Well first there is an interesting discrepancy in the figures.  In the 2015 graph the 2009 total nations and regions spend is shown as being £256m whereas  in the 2012 report it was shown as £281m and the figure for Scotland is either £50m or £55m depending on which you look at.  Revisions to figures and changes in the basis of their calculation are not that unusual so we’ll pass over that for now.The more interesting comparison is between 2006 and 2014 as it reveals that over that eight year period spending in Scotland, far from having risen remains lower by £2m.  It’s because there were such dramatic falls between 2006 and 2009 that the recent upturn looks (and to be fair in itself is) such good news.  But if you take a longer term view recent increases in spending in Scotland are only getting us back to the position we were in nearly a decade ago.

In other words the task ahead is pretty much the same as it was when Scottish Enterprise produced its ‘Building the Platform for Success report’ back in 2009 or 2010 when the Television Broadcast and Production Working Group published “Growing the  Television Broadcast Production Sector in Scotland”.  The latter sought measures that would increase employment from 2,910 to 4,676 by 2013.  What happened?  Well the latest DCMS Creative Industries employment figures for the UK and its constituent nations/regions reports that employment in Film, TV, Radio and photography’ has dropped from 16,000 in 2011 to 11,000 last year while across the UK as a whole it rose 8.2% and in the West Midlands, a region with more or less the same population, it rose 37.4%

DCMS employment stats

Of course there are caveats to be made e.g. we don’t have the specific TV employment figures here yet so its possible that TV has been stable while the fall has come from elsewhere but that’s of little comfort in itself and the bigger picture of static employment in Scotland’s creative industries is very worrying when we see 15% growth across the UK as a whole.

UK CI employment

So what can we do about this?  That’s for future posts…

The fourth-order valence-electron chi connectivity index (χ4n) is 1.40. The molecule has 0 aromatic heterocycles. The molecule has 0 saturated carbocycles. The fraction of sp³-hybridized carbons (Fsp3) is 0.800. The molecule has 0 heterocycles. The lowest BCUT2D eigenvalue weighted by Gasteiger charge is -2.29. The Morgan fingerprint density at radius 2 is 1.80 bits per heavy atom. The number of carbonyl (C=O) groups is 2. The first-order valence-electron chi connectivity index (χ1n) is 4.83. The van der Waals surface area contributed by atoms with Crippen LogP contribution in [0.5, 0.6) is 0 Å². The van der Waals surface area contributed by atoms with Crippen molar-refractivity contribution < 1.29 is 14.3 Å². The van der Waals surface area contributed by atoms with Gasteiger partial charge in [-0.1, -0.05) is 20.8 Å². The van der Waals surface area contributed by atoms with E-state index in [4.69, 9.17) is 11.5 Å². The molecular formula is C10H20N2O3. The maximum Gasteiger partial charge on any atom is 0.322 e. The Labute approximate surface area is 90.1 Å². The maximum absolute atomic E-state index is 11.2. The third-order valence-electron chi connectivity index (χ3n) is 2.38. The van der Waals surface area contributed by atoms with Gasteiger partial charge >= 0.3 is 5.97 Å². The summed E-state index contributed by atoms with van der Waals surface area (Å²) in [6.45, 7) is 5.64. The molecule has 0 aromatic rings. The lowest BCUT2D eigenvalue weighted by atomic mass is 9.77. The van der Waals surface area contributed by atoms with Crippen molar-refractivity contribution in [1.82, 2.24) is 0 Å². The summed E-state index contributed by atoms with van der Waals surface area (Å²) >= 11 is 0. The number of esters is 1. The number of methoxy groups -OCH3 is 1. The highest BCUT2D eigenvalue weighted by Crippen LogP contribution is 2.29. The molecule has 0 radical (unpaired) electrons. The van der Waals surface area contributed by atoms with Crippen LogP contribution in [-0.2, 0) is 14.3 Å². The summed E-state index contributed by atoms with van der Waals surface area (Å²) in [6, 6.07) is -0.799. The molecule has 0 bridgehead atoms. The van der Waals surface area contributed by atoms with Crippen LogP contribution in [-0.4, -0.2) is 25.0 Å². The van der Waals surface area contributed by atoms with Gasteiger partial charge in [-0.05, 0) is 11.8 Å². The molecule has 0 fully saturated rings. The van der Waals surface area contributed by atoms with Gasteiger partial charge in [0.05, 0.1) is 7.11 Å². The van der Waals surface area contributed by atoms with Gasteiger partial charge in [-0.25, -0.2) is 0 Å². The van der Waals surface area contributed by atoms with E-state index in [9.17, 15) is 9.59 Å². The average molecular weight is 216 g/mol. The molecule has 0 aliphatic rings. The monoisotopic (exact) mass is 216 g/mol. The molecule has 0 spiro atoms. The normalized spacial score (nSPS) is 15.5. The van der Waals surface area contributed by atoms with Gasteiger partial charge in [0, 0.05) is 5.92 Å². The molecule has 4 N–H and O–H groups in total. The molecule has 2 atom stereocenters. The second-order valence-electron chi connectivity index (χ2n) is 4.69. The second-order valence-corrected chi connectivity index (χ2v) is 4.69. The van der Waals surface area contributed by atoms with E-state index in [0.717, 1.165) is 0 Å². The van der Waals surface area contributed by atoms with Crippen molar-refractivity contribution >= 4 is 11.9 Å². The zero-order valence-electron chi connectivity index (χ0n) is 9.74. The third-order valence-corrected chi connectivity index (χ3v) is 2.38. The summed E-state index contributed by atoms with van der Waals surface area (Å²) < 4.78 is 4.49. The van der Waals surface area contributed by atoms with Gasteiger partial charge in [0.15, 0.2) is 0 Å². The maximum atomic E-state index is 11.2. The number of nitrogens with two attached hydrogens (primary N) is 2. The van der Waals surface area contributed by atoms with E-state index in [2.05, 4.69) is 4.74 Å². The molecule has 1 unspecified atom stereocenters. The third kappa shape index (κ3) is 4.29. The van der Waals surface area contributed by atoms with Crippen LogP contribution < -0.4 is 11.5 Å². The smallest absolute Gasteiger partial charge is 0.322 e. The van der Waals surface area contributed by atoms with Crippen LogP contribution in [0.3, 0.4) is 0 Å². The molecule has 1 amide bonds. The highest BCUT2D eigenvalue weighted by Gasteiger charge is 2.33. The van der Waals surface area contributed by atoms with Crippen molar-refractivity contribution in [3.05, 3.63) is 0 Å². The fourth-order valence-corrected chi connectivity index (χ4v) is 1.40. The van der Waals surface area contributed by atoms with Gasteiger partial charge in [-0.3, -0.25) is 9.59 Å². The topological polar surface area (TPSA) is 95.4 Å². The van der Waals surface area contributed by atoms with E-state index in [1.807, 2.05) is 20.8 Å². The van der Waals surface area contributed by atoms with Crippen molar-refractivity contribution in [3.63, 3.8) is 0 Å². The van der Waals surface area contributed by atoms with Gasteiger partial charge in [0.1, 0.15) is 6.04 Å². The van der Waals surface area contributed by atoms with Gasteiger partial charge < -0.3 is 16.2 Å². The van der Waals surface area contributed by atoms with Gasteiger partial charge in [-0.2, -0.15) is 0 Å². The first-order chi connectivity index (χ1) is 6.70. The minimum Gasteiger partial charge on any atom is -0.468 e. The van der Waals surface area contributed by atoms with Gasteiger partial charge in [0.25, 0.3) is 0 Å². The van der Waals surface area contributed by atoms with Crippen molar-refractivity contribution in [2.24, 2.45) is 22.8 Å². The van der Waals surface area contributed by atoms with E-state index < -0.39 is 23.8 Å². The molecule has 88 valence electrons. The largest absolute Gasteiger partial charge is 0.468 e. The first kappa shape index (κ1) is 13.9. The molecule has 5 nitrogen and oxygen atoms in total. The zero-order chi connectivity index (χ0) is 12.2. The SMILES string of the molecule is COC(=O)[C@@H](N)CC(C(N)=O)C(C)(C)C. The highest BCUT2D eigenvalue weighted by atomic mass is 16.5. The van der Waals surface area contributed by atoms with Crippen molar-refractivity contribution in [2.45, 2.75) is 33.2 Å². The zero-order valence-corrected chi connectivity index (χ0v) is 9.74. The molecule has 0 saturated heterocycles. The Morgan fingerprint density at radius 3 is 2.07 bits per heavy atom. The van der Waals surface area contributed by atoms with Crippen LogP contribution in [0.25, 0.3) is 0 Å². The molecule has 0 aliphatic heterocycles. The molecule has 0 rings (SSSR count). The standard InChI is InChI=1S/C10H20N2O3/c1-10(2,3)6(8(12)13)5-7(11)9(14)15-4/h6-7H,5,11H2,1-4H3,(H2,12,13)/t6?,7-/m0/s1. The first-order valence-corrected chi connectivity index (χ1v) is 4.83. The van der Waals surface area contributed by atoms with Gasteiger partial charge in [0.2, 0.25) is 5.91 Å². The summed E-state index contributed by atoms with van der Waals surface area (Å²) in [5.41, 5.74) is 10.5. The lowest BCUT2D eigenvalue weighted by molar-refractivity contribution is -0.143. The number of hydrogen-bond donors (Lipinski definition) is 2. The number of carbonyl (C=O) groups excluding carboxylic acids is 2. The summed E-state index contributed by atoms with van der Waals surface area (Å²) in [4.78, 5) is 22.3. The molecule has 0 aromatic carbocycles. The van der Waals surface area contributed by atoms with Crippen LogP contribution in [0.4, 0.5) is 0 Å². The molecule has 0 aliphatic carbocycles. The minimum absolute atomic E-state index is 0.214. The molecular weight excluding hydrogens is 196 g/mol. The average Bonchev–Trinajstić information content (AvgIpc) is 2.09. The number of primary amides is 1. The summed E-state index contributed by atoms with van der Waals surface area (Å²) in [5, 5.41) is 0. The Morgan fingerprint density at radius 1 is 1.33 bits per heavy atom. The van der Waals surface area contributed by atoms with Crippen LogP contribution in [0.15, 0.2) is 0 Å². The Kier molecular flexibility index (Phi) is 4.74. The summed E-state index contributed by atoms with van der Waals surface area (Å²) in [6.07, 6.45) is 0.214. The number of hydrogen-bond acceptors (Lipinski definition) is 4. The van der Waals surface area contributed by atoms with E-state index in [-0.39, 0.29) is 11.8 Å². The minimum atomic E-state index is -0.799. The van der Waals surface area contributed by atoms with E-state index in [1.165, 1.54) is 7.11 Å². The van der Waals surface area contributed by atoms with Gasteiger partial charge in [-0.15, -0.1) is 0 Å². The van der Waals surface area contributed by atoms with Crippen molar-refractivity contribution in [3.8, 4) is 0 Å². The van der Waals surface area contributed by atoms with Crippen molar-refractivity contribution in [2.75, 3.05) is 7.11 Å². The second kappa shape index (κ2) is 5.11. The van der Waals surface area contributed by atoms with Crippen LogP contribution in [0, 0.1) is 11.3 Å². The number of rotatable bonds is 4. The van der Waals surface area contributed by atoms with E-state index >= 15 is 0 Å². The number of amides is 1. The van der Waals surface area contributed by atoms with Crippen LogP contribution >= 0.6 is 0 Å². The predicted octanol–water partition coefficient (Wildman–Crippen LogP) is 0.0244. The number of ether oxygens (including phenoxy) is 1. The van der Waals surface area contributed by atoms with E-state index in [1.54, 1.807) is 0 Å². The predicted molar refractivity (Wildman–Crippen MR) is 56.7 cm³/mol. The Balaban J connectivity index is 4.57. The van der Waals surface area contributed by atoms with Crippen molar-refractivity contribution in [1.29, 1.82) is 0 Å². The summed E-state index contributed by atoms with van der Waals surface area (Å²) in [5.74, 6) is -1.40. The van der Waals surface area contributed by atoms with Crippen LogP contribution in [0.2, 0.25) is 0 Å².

Hebridean tour

Having spent my first three days with UHI in my new office in Shetland College, a day later than planned (See previous post) I set off on the first leg of my UHI grand tour last Thursday, making it to Perth in time to catch the summing up part of what sounded like a highly productive session at UHI Perth College on developing music research and spoke with a number of the music staff from across UHI who were gathered there.IMG_0669 IMG_0688 IMG_0718 IMG_0730 IMG_0747 On Monday I trained up to the ‘Executive Office’ in Inverness, which is the administrative HQ of UHI, and on Tuesday flew to Stornoway to visit Lews Castle College UHI (LCC).  From there a drive through the ever changing Lewis and Harris landscape took me south to catch the ferry to North Uist where on Wednesday morning I met the Fine Art staff at LCC’s outpost in Taigh Chearsabhagh museum and arts centre. From there it was south again to  LCC Benbecula which is ‘home’ to UHI’s Applied Music programme, though its students can be found across the entire UHI footprint from Kintrye to Shetland.

Already I’m beginning to get more of a feel for the many advantages but also the challenges faced by a University which serves such a geographically dispersed community of learners.  The variation in size of the campuses, the communities they serve and the vital role of reliable, fast broadband in making ‘networked’ courses possible and connecting staff and students to each other whether they are in the Hebrides, Perth of the Northern Isles all struck home.  So too the strength of the connection between staff, students and the wider community in all sorts of ways. From providing employment and demand for local services to partnership working with  local arts and cultural organisations UHI’s presence in the Hebrides is hugely significant and brings with a big responsibility.  I’m looking forward to learning more and working with both UHI colleagues and the wider cultural and creative industries community in the Hebrides and across the entire UHI footprint.


In honour of my new position as the most northerly professor in the British Isles* I’ve decided to start a new blog dedicated to any and all things vaguely relevant to culture and creativity in the Highlands, Islands and of course Shetland and for that matter high lands and islands anywhere.

Its somehow appropriate that this first post is being written in the departures area of Sumburgh Airport having recently ‘de-planed’ from the aircraft which was going to take me back to Edinburgh for the first time since I formally started in the job on Monday. Keeping our spirits up the PA just announced:

“This is an update for passengers travelling to Edinburgh…unfortunately there is no update”

The reason for my (delayed) flight only a matter of days after arriving is to undertake a mini-tour of the various parts of the University of the Highlands and Islands which host creative industries related staff – from Perth to Benbecula and Oban to Orkney – whom Im looking forwarding to meeting and learning more about the wealth of courses, research and creativity they are producing.  That’s if they fix the aircraft of course…

* – to the best of my knowledge!